I've been thinking about this re you -
not that I have solutions, just talking.
I think you do well working with yourself and few or less others. You have 'get it done' modes. Adhering to a boss strikes me as making you impatient for probably-sometimes good reasons, even if you could find one.
The thing about instruction re staying fit - does that absolutely have to be hands on as something to teach? Could you "lecture" as yourself - you have videos, and we know you can palaver. Maybe you could talk about it, including re your own neck and what people can do, including those with iffy necks.
Not that that is an immediate winning idea, but there might be a niche. In association with licensed physical therapists?
An a2ker visiting me, very capable and well meaning, suggested I bake and sell cookies - my reasons for not doing that are a thicket of complications. Besides, if I could sell cookies, I could sell a lot of other capabilities - there is just a wall of impossibility, which like you, involves some physical stuff.
I think your asset is your mind (you brat). Online. A website. Radio. An audience.
The bottom line is that being employed in the music business is probably not a good long term single career choice.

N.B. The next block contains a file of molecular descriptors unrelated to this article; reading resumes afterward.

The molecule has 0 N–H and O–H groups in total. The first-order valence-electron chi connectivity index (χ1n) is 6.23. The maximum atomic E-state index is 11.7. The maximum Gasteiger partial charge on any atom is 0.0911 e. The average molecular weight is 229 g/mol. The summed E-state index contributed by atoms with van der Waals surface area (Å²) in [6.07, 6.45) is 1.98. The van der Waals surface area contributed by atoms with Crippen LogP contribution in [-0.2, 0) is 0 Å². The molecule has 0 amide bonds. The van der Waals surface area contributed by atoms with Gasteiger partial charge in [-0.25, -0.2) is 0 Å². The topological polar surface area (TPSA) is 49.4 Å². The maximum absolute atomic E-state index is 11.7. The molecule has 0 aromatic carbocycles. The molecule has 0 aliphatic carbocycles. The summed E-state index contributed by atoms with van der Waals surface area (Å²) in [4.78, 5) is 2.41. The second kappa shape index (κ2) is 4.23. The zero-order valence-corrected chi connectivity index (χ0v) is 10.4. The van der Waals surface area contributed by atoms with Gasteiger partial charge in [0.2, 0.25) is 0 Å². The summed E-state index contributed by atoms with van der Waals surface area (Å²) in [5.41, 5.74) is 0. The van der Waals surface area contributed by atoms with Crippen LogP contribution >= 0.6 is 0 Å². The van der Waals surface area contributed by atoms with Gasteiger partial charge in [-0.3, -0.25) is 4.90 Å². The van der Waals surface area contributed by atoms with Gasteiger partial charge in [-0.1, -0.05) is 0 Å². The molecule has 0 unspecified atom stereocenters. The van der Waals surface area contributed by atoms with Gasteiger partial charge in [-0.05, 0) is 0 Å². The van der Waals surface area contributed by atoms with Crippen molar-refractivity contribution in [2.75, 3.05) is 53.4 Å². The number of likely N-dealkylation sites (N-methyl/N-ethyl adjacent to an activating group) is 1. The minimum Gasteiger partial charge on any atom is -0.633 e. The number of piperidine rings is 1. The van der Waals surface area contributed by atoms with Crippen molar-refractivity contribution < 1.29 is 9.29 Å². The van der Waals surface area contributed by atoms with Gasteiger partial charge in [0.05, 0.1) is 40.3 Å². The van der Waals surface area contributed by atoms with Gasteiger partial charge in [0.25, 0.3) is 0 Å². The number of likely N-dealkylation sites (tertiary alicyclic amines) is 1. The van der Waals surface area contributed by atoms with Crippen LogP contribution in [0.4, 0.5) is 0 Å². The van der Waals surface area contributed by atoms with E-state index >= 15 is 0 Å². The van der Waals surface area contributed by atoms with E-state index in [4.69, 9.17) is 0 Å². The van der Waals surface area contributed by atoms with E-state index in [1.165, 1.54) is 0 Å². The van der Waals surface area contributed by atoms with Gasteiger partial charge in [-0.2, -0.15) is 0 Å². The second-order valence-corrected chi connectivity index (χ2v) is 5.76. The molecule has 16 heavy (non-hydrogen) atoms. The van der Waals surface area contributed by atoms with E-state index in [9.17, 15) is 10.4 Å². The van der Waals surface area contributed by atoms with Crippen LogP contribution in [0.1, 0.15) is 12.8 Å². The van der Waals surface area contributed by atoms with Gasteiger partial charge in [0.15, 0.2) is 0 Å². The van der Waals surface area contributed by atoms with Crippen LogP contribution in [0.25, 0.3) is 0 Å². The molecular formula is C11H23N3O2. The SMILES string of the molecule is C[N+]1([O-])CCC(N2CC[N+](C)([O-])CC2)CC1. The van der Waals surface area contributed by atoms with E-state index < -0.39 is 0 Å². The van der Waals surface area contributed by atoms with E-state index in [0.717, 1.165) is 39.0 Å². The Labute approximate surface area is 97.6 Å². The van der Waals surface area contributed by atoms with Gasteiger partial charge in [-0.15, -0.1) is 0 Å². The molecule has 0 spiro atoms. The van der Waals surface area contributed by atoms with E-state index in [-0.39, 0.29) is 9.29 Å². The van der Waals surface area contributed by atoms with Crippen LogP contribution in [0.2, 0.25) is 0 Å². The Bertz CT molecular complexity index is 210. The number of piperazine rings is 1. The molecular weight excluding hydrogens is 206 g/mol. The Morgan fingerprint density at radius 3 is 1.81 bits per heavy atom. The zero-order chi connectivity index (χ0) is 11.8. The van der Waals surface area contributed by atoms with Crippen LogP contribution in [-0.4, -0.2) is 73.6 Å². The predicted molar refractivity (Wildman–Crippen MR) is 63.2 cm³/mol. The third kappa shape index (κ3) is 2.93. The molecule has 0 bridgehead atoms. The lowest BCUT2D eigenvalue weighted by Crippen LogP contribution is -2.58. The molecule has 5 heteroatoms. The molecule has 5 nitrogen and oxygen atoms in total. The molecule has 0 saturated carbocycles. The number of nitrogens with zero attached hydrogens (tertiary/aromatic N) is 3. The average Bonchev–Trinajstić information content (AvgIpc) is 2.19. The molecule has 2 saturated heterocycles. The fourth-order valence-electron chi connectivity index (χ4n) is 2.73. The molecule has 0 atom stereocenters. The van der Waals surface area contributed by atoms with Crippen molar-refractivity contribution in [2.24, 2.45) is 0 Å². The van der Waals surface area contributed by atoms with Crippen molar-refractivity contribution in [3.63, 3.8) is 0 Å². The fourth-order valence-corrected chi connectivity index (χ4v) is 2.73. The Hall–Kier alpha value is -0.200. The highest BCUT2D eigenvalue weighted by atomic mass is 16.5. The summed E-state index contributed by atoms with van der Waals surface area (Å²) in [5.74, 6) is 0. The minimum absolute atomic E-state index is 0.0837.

For example (as you may remember) I've done a high-tech solo act for over 30 years singing and playing guitar etc, but also balanced it with being a journeyman electrician and investing in equities, fixed-income, and real-estate.
For the last four year I've been teaching the four year electrical apprentice program full-time at a sizable educational institution and have done exactly one weekend gig earning $1000.
I'm 53 and no longer have the inclination to perform regularly for income, especially with the demands of teaching.
When I was young, my grandfather (who was the second chair violinist for the Toronto Symphony Orchestra) advised me that you need a good trade, in addition to music, plus you need to invest your money wisely.
You need to do similarly despite your age and other concerns; all things end and change is inevitable.
Typo: I'm 56 years old not 53; I wish you every success, but you have some hard choices and work ahead of you.